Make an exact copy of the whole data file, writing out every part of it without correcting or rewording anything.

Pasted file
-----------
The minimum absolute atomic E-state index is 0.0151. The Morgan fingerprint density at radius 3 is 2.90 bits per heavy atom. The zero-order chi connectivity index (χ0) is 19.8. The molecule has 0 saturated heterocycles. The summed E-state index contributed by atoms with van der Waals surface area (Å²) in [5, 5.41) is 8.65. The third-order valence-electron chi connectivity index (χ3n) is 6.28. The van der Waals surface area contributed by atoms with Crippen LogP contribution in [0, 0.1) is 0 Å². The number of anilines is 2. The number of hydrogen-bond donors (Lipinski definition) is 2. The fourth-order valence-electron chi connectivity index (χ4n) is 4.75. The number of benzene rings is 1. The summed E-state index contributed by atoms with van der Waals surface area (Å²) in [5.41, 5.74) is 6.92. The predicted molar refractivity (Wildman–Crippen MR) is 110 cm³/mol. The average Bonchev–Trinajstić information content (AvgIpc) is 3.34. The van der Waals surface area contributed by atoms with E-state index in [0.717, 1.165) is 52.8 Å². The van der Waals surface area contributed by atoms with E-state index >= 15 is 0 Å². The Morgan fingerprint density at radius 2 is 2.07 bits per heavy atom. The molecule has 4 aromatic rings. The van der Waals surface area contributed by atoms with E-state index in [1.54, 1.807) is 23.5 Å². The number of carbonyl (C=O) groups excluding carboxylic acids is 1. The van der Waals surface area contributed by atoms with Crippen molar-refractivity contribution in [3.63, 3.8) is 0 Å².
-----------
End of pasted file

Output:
The minimum absolute atomic E-state index is 0.0151. The Morgan fingerprint density at radius 3 is 2.90 bits per heavy atom. The zero-order chi connectivity index (χ0) is 19.8. The molecule has 0 saturated heterocycles. The summed E-state index contributed by atoms with van der Waals surface area (Å²) in [5, 5.41) is 8.65. The third-order valence-electron chi connectivity index (χ3n) is 6.28. The van der Waals surface area contributed by atoms with Crippen LogP contribution in [0, 0.1) is 0 Å². The number of anilines is 2. The number of hydrogen-bond donors (Lipinski definition) is 2. The fourth-order valence-electron chi connectivity index (χ4n) is 4.75. The number of benzene rings is 1. The summed E-state index contributed by atoms with van der Waals surface area (Å²) in [5.41, 5.74) is 6.92. The predicted molar refractivity (Wildman–Crippen MR) is 110 cm³/mol. The average Bonchev–Trinajstić information content (AvgIpc) is 3.34. The van der Waals surface area contributed by atoms with E-state index in [0.717, 1.165) is 52.8 Å². The van der Waals surface area contributed by atoms with E-state index >= 15 is 0 Å². The Morgan fingerprint density at radius 2 is 2.07 bits per heavy atom. The molecule has 4 aromatic rings. The van der Waals surface area contributed by atoms with E-state index in [1.54, 1.807) is 23.5 Å². The number of carbonyl (C=O) groups excluding carboxylic acids is 1. The van der Waals surface area contributed by atoms with Crippen molar-refractivity contribution in [3.63, 3.8) is 0 Å².